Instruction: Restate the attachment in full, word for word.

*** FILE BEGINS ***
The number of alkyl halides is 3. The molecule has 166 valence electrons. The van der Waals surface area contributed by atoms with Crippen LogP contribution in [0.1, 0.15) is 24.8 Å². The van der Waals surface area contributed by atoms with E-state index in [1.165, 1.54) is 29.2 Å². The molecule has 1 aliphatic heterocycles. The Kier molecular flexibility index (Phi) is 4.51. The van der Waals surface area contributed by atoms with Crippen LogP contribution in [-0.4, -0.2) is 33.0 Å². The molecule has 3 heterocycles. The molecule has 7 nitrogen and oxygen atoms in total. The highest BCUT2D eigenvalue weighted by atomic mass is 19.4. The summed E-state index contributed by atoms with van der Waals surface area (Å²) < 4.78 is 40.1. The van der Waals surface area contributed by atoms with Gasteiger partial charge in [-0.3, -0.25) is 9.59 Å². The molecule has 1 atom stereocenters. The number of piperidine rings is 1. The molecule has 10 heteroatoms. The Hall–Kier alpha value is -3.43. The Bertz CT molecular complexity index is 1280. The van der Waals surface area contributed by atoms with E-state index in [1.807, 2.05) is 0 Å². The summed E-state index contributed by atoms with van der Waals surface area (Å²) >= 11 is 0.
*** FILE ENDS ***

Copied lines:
The number of alkyl halides is 3. The molecule has 166 valence electrons. The van der Waals surface area contributed by atoms with Crippen LogP contribution in [0.1, 0.15) is 24.8 Å². The van der Waals surface area contributed by atoms with E-state index in [1.165, 1.54) is 29.2 Å². The molecule has 1 aliphatic heterocycles. The Kier molecular flexibility index (Phi) is 4.51. The van der Waals surface area contributed by atoms with Crippen LogP contribution in [-0.4, -0.2) is 33.0 Å². The molecule has 3 heterocycles. The molecule has 7 nitrogen and oxygen atoms in total. The highest BCUT2D eigenvalue weighted by atomic mass is 19.4. The summed E-state index contributed by atoms with van der Waals surface area (Å²) < 4.78 is 40.1. The van der Waals surface area contributed by atoms with Gasteiger partial charge in [-0.3, -0.25) is 9.59 Å². The molecule has 1 atom stereocenters. The number of piperidine rings is 1. The molecule has 10 heteroatoms. The Hall–Kier alpha value is -3.43. The Bertz CT molecular complexity index is 1280. The van der Waals surface area contributed by atoms with E-state index in [1.807, 2.05) is 0 Å². The summed E-state index contributed by atoms with van der Waals surface area (Å²) >= 11 is 0.